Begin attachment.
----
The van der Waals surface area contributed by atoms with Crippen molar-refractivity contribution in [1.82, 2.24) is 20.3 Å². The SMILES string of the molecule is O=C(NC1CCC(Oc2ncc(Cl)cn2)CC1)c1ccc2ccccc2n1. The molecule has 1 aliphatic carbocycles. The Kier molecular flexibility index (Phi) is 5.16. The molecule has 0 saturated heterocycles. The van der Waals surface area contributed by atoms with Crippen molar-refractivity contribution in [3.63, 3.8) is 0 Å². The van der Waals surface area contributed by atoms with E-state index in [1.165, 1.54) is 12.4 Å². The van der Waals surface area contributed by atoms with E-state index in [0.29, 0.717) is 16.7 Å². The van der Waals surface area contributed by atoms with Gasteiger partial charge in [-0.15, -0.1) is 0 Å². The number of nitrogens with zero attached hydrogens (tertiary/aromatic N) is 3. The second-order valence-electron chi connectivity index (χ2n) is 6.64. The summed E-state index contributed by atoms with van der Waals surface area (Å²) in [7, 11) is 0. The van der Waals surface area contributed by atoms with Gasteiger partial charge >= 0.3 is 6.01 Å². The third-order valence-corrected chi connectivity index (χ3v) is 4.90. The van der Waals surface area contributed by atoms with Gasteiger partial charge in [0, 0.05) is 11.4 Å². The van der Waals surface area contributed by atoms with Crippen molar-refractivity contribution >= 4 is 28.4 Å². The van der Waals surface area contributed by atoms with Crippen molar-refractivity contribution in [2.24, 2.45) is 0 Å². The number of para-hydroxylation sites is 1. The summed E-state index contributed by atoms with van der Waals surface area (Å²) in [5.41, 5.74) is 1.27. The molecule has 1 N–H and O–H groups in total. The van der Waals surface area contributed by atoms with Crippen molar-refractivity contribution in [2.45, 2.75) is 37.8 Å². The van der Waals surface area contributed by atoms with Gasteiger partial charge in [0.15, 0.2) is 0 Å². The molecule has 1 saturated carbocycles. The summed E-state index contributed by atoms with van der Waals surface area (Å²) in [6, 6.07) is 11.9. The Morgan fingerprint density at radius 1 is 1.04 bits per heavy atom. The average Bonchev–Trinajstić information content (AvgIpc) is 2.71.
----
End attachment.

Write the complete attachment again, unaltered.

The van der Waals surface area contributed by atoms with Crippen molar-refractivity contribution in [1.82, 2.24) is 20.3 Å². The SMILES string of the molecule is O=C(NC1CCC(Oc2ncc(Cl)cn2)CC1)c1ccc2ccccc2n1. The molecule has 1 aliphatic carbocycles. The Kier molecular flexibility index (Phi) is 5.16. The molecule has 0 saturated heterocycles. The van der Waals surface area contributed by atoms with Crippen molar-refractivity contribution in [3.63, 3.8) is 0 Å². The van der Waals surface area contributed by atoms with E-state index in [1.165, 1.54) is 12.4 Å². The van der Waals surface area contributed by atoms with E-state index in [0.29, 0.717) is 16.7 Å². The van der Waals surface area contributed by atoms with Gasteiger partial charge in [-0.15, -0.1) is 0 Å². The number of nitrogens with zero attached hydrogens (tertiary/aromatic N) is 3. The second-order valence-electron chi connectivity index (χ2n) is 6.64. The summed E-state index contributed by atoms with van der Waals surface area (Å²) in [7, 11) is 0. The van der Waals surface area contributed by atoms with Gasteiger partial charge >= 0.3 is 6.01 Å². The third-order valence-corrected chi connectivity index (χ3v) is 4.90. The van der Waals surface area contributed by atoms with Gasteiger partial charge in [0, 0.05) is 11.4 Å². The van der Waals surface area contributed by atoms with Crippen molar-refractivity contribution >= 4 is 28.4 Å². The van der Waals surface area contributed by atoms with Crippen molar-refractivity contribution in [2.24, 2.45) is 0 Å². The number of para-hydroxylation sites is 1. The summed E-state index contributed by atoms with van der Waals surface area (Å²) in [5.41, 5.74) is 1.27. The molecule has 1 N–H and O–H groups in total. The van der Waals surface area contributed by atoms with Crippen molar-refractivity contribution in [2.45, 2.75) is 37.8 Å². The van der Waals surface area contributed by atoms with Gasteiger partial charge in [0.15, 0.2) is 0 Å². The molecule has 1 saturated carbocycles. The summed E-state index contributed by atoms with van der Waals surface area (Å²) in [6, 6.07) is 11.9. The Morgan fingerprint density at radius 1 is 1.04 bits per heavy atom. The average Bonchev–Trinajstić information content (AvgIpc) is 2.71.